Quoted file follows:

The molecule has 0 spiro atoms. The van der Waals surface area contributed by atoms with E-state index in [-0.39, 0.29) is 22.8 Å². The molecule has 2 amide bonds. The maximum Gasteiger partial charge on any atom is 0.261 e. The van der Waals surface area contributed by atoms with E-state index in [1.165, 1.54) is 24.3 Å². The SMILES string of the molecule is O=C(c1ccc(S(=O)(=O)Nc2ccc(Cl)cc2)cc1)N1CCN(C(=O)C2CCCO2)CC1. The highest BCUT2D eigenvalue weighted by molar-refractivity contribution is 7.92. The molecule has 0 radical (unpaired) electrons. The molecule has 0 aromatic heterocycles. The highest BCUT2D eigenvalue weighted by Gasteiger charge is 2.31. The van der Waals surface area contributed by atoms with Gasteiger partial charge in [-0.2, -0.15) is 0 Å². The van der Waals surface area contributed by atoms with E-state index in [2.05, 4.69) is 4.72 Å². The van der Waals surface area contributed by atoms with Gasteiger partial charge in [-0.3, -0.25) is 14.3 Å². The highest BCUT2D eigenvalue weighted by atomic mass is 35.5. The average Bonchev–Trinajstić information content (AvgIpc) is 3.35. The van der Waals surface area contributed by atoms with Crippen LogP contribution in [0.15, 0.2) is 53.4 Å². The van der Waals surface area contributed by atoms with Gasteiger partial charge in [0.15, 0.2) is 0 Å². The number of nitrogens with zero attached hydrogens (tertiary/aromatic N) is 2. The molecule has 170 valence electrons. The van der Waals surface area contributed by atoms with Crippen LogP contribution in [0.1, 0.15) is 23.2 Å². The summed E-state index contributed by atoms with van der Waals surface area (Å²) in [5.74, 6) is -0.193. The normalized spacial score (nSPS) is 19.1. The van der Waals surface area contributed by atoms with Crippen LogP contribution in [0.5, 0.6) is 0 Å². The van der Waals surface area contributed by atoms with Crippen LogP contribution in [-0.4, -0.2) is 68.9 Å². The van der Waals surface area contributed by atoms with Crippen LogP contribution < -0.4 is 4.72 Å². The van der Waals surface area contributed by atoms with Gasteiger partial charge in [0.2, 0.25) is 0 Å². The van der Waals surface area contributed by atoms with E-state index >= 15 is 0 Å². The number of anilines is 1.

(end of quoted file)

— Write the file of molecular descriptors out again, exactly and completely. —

The molecule has 0 spiro atoms. The van der Waals surface area contributed by atoms with E-state index in [-0.39, 0.29) is 22.8 Å². The molecule has 2 amide bonds. The maximum Gasteiger partial charge on any atom is 0.261 e. The van der Waals surface area contributed by atoms with E-state index in [1.165, 1.54) is 24.3 Å². The SMILES string of the molecule is O=C(c1ccc(S(=O)(=O)Nc2ccc(Cl)cc2)cc1)N1CCN(C(=O)C2CCCO2)CC1. The highest BCUT2D eigenvalue weighted by molar-refractivity contribution is 7.92. The molecule has 0 radical (unpaired) electrons. The molecule has 0 aromatic heterocycles. The highest BCUT2D eigenvalue weighted by Gasteiger charge is 2.31. The van der Waals surface area contributed by atoms with Gasteiger partial charge in [-0.2, -0.15) is 0 Å². The van der Waals surface area contributed by atoms with E-state index in [2.05, 4.69) is 4.72 Å². The van der Waals surface area contributed by atoms with Gasteiger partial charge in [-0.3, -0.25) is 14.3 Å². The highest BCUT2D eigenvalue weighted by atomic mass is 35.5. The average Bonchev–Trinajstić information content (AvgIpc) is 3.35. The van der Waals surface area contributed by atoms with Crippen LogP contribution in [0.15, 0.2) is 53.4 Å². The van der Waals surface area contributed by atoms with Gasteiger partial charge in [0.15, 0.2) is 0 Å². The number of nitrogens with zero attached hydrogens (tertiary/aromatic N) is 2. The molecule has 170 valence electrons. The van der Waals surface area contributed by atoms with Crippen LogP contribution in [0.1, 0.15) is 23.2 Å². The summed E-state index contributed by atoms with van der Waals surface area (Å²) in [5.74, 6) is -0.193. The normalized spacial score (nSPS) is 19.1. The van der Waals surface area contributed by atoms with Crippen LogP contribution in [0.5, 0.6) is 0 Å². The van der Waals surface area contributed by atoms with Crippen LogP contribution in [-0.4, -0.2) is 68.9 Å². The van der Waals surface area contributed by atoms with Crippen LogP contribution < -0.4 is 4.72 Å². The van der Waals surface area contributed by atoms with Gasteiger partial charge in [0.2, 0.25) is 0 Å². The van der Waals surface area contributed by atoms with E-state index >= 15 is 0 Å². The number of anilines is 1.